Forgiveness is like a muscle that needs coaching and practice


Diseases like back pain or depression and blood pressure problems could be caused by our inability to forgive. Research shows that learning to forgive has multiple health benefits.

Forgiveness is like a muscle
that needs coaching and practice

By Sabina Covo

It is very common to have been offended or mistreated by someone during the course of our frantic lives. No matter how harsh the situation may have seemed at the time, pain is one of those feelings that is as relative; what is very painful for some may not be so for someone else. The common denominator is the presence of anguish and that is when the person fights to get rid of the debilitating pain and begins to recuperate. Learning how to forgive can be the answer to rid us of negative feelings and emotions, but it can also be the most challenging moment in the process of rehabilitating from a wounding situation. Read here more about health.


One of the most common misconceptions about forgiveness is that we should forget what happened. Forgiveness doesn’t mean to forget, it means to heal and be able to go on without resentment in our lives. Dr. Jeanette Raymond Ph.D., a psychologist in Los Angeles, CA explains, “Research published in the Journal of Behavioral Medicine has shown that forgiveness has multiple health benefits, including lowering blood pressure, improving sleep, maintaining energy levels and reducing medications for anxiety.”

Forgiveness has also been found to decrease psychological distress including restlessness, hopelessness and nervousness. “It is about disliking the hurt but seeing the perpetrator as human and about equalizing the playing field as humans rather than trying to make up for the pain by exerting power and holding onto hurt” she adds.

Once we forgive, we can remember what was hurtful and feel no pain. “If we keep in our mind the suffering, we generate a series of physical and emotional illnesses, which can lead to states of depression and likewise, create serious ailments like cancer”, Says Rommy Wi, a life coach and motivator in Miami, FL. The technique she recommends is “to stand in front of a mirror and repeat that we forgive ourselves and the person or persons who we think did us harm”.


Personal forgiveness of painful events and actions has proven to be both healthy and beneficial as a start for the restorative process. “Un-forgiveness is like an emotional prison – we lock up our negative feelings about a person and we hold onto them. It actually ties us to that person – even if the person is someone we’d rather forget.” Explained Sandy Walker, a member of the American Counseling Association.

According to Fred Luskin, Ph.D., cofounder and director of the Stanford University Forgiveness Project “Forgiveness is like a muscle: When you practice on smaller things, you gain the skill to deal with bigger ones. Learning to practice it today can make you more resilient against future hurts.” The benefits of forgiving don’t stop there, “The International Journal of Cardiology published this year a study that suggests that forgiving and treating anger is related to a healthier heart and lowers the risk of heart disease. Acknowledge the pain, recognize responsibility and offer forgiveness. “Adds Walker. And be happier. ■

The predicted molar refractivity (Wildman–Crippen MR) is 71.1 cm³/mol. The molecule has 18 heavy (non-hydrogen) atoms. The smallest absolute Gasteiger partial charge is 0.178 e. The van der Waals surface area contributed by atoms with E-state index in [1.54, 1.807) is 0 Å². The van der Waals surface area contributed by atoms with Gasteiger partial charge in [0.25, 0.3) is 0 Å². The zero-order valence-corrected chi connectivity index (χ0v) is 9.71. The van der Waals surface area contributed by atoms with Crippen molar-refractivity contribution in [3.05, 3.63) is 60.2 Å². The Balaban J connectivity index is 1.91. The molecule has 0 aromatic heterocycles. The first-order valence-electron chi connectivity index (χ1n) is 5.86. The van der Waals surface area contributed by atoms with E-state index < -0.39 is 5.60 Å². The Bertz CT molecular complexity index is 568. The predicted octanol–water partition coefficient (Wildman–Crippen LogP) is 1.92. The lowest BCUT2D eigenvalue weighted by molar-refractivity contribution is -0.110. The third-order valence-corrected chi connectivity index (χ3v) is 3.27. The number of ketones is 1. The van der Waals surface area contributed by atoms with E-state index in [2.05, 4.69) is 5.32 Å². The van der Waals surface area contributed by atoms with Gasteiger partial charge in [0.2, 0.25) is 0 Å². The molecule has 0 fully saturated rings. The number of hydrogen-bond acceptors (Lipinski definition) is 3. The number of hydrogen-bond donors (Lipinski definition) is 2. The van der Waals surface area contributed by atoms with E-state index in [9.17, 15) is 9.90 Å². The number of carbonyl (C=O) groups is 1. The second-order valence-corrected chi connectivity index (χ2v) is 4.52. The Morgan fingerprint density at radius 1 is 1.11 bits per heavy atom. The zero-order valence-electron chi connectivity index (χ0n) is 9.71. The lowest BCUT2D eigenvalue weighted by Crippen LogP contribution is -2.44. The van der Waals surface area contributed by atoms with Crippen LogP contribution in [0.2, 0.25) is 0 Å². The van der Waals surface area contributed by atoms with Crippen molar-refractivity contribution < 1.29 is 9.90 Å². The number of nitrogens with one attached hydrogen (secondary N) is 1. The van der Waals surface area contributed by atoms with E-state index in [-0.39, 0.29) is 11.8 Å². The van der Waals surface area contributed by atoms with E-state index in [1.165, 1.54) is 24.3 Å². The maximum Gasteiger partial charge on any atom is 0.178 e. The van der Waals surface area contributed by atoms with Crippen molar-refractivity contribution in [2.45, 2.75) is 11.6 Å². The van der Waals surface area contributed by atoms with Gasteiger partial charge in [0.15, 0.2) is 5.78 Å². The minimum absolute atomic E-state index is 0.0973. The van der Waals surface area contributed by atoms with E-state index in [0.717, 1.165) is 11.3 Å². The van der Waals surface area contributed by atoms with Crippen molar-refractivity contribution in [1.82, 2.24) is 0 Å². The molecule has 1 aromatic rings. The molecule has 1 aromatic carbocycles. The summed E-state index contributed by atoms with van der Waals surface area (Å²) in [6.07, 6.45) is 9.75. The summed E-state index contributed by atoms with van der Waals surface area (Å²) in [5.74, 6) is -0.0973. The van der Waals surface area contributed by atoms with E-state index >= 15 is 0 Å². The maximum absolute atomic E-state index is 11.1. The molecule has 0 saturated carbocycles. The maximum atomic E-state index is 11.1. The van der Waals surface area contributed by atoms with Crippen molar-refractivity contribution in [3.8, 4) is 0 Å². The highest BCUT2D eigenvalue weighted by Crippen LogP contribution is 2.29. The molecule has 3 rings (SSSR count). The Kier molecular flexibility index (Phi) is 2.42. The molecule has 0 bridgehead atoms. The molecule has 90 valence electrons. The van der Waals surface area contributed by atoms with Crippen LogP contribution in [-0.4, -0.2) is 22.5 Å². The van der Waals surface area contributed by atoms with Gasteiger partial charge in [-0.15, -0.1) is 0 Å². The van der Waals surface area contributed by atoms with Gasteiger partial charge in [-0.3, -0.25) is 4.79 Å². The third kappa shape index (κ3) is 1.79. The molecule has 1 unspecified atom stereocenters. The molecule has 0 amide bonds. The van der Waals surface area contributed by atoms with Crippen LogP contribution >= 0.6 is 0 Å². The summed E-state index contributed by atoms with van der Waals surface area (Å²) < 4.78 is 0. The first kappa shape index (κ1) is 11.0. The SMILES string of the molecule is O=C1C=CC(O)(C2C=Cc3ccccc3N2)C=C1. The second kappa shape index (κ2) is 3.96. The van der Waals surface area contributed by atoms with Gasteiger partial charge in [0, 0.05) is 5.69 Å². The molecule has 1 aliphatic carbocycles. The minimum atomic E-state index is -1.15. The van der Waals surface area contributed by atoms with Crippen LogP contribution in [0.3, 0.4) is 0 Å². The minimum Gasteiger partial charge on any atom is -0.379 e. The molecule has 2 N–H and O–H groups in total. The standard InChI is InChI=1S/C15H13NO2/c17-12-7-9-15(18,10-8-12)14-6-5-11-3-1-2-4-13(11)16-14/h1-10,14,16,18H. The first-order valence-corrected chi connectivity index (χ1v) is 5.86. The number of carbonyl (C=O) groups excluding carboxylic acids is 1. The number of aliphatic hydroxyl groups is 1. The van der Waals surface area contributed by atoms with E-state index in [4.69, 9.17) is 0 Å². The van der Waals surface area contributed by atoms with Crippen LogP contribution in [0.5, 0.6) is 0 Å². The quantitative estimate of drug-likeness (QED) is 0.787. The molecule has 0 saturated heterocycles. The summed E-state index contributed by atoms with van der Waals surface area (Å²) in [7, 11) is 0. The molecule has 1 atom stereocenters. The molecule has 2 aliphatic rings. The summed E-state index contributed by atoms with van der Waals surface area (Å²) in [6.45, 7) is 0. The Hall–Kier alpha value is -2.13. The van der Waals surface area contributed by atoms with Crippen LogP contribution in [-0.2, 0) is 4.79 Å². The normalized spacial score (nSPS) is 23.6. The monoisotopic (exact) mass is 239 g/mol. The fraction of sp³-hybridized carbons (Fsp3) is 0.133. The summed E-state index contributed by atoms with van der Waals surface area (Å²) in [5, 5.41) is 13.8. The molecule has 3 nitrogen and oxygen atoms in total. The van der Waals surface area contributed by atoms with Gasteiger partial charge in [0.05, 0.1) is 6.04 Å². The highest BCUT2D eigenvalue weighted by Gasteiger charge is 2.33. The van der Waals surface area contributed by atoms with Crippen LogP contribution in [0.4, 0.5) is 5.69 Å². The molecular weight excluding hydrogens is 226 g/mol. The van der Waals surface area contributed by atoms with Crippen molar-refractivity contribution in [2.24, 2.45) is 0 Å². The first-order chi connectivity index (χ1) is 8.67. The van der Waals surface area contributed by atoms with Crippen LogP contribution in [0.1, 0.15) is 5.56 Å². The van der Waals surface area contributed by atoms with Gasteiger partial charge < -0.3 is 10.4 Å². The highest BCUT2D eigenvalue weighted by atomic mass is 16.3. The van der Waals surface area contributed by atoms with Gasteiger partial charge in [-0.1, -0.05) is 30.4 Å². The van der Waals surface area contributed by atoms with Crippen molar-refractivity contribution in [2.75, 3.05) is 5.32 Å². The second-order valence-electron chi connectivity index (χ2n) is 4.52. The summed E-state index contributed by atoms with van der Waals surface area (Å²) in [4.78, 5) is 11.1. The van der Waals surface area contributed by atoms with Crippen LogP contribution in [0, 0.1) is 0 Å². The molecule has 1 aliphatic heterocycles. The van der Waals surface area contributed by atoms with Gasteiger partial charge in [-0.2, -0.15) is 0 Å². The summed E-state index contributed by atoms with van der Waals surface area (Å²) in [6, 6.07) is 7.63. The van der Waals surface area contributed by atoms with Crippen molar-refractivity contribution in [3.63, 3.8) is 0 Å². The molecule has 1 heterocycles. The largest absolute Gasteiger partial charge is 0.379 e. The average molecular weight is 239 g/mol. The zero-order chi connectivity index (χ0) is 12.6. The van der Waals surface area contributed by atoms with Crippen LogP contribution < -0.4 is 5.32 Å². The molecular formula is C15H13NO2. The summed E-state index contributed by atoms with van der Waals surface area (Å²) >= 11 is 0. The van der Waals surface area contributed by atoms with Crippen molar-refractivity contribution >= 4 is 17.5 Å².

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Published by Sabina Covo

Nombrada como una de las colombo americanas más influyentes en el sur de la Florida por The Americas Community Center and Broward County, y galardonada como uno de los 20 mejores profesionales de menos de 40 años en el sur de Florida por Brickell Magazine en 2013, Sabina Covo cuenta con más de catorce años de experiencia en periodismo, escritura y consultoría en comunicaciones, tanto en Estados Unidos como en América Latina. Ha sido reportera, presentadora de noticias de televisión y radio, y corresponsal de Telemundo 51, donde comenzó su carrera en el año 2000, ha trabajado para Mundofox, Cadena Ser, La W Radio y Caracol, La Televisión Nacional de Austria, Prisa, Canal Cartagena y ADN Chile. incluyendo convenciones nacionales democráticas y republicanas. Sabina ha entrevistado a personalidades como la secretaria de Estado Madeline Albright, los presidentes colombianos Álvaro Uribe y Juan Manuel Santos o la estrella internacional Julio Iglesias para nombrar algunos. Ella ha cubierto elecciones desde 2004 incluyendo convenciones nacionales Sabina Covo fundó su agencia de relaciones públicas Sabina Covo Communications LLC con sede en Coconut Grove en 2014. En 2008 obtuvo un premio Building Our Community Award de la entidad internacional March of Dimes por su trabajo dentro de la organización y en 2009 fue nominada por la Cámara de Comercio de Coral Gables con un “Raising Star Award”. Se graduó de la Universidad Internacional de la Florida con un grado de Comunicaciones y Ciencias Políticas en 2001. Sabina started her career as a journalist in 1999. She graduated with a Communications Degree from Florida International University and has worked as a journalist, TV and Radio Anchor and Reporter for different stations and print publications in Latin America and the US including Caracol, W Radio, Austrian National Television, America Teve, Canal sur, NBC and Telemundo. She served as the director of Media Relations for Gordon Reyes and Associates in Miami and was nominated for a Raising Star Award by the Coral Gables Chamber of Commerce. She has a Building our Community award for her collaboration with the March of Dimes, and is part of Sharing for Kids. Sabina is a columnist for El Nuevo Herald in Miami, and a TV Contributor for America Teve and CNN.

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